BORIS

With characteristic sensitivity, Rylant addresses one of her cats in a set of conversational free-verse poems—recalling the day she brought him and his sister home from the humane shelter, warning him about predatory eagles, congratulating him on bonding rather than battling with a new neighbor’s cat and on surviving a solitary jaunt into the surrounding woods. She uses these and other incidents to reflect on parallels in her own life: “we are like you, Boris. / We are outside cats / and proud of it / until the first big drop / of rain hits out noses. . . . ” Though subtler and more understated than Dave Crawley’s Cat Poems, (see above) neither the language nor the insights here should present challenges for readers, even younger or less practiced ones. (Poetry. 8-10)

Pub Date: April 1, 2005

ISBN: 0-15-205412-X

Page Count: 80

Publisher: Harcourt

Review Posted Online: May 20, 2010

Kirkus Reviews Issue: March 15, 2005

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FEARLESS FERNIE

HANGING OUT WITH FERNIE AND ME

Capable as ever of making common childhood experiences marvelous, Soto (Baseball in April, 2000, etc.) poetically delineates a fast friendship between a never-named observer and his irrepressible buddy Fernie. Given to sudden flights of imagination, the writer opens with an image of the two as infants, “both as bald as plucked chickens and clucking like chickens” and finishes with a rapturous bout of snow-eating (“Then, wow, an elephant from nowhere arrived / To hose up his share of the snow”). In between, along with some solitary moments, he records Fernie’s exuberant dance with a broom, the time he put 100 candles on a birthday cake, missed ten pop flies in one game, tried to pound a nail in with a baseball bat, and more. Gathering various elements from each poem into postmodern, expressionistic scenes, Dunnick captures the poet’s gloomy moods better than the more joyous ones, but Soto’s conversational, seemingly artless writing will draw young readers, poetry fans or not, into the world, and the heads, of these two everylads. (Poetry. 8-10)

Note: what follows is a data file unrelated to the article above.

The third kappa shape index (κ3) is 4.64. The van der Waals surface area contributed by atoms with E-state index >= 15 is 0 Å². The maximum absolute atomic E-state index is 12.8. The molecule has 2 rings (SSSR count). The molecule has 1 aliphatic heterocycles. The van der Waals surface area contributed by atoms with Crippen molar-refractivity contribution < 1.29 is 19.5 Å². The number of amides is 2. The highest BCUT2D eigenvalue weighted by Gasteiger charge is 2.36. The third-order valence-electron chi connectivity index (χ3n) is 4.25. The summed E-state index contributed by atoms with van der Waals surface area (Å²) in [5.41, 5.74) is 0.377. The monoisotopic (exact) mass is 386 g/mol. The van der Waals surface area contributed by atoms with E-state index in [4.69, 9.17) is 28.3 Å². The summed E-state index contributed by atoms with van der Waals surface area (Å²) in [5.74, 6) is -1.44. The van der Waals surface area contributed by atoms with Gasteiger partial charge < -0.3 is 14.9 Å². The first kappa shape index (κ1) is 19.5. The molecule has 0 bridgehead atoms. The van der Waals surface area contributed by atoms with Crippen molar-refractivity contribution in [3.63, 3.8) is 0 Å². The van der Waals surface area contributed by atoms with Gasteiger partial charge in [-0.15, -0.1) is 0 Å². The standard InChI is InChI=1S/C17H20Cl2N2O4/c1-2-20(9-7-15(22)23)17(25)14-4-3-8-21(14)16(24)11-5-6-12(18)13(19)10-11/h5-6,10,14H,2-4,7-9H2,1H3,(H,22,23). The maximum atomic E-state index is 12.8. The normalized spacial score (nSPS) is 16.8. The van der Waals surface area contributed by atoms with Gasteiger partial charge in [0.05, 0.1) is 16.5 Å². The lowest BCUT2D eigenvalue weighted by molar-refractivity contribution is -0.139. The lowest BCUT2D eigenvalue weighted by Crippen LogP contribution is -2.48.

Pub Date: March 1, 2001

ISBN: 0-399-23615-5

Page Count: 80

Publisher: Putnam

Review Posted Online: May 20, 2010

Kirkus Reviews Issue: Jan. 1, 2002

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TRIAL BY ICE

A PHOTOBIOGRAPHY OF SIR ERNEST SHACKLETON

Kostyal has written a tight, bracing biography of the renowned Antarctic explorer, illustrated with dramatic black-and-white photographs. Shackleton, a man whose sense of romance and adventure repeatedly drew him from conventional British society to Antarctica (“that lonely, windswept desert of ice and snow at the bottom of the world”), succeeded neither in reaching the South Pole nor traversing the continent, but he exhibited such remarkable valor that, according to the author, his name has become “synonymous with bravery and endurance.” As usual, there is more about his expeditions than the man, but Kostyal renders the tale in vivid prose that is enhanced by maps, quotes, a timeline and some remarkable photographs. This quality book will be a useful addition in both home and school libraries. (map, chronology, index) (Biography. 8-10)

Pub Date: Oct. 1, 1999

ISBN: 0-7922-7393-1

Page Count: 64

Publisher: National Geographic

Review Posted Online: May 20, 2010

Kirkus Reviews Issue: Oct. 15, 1999

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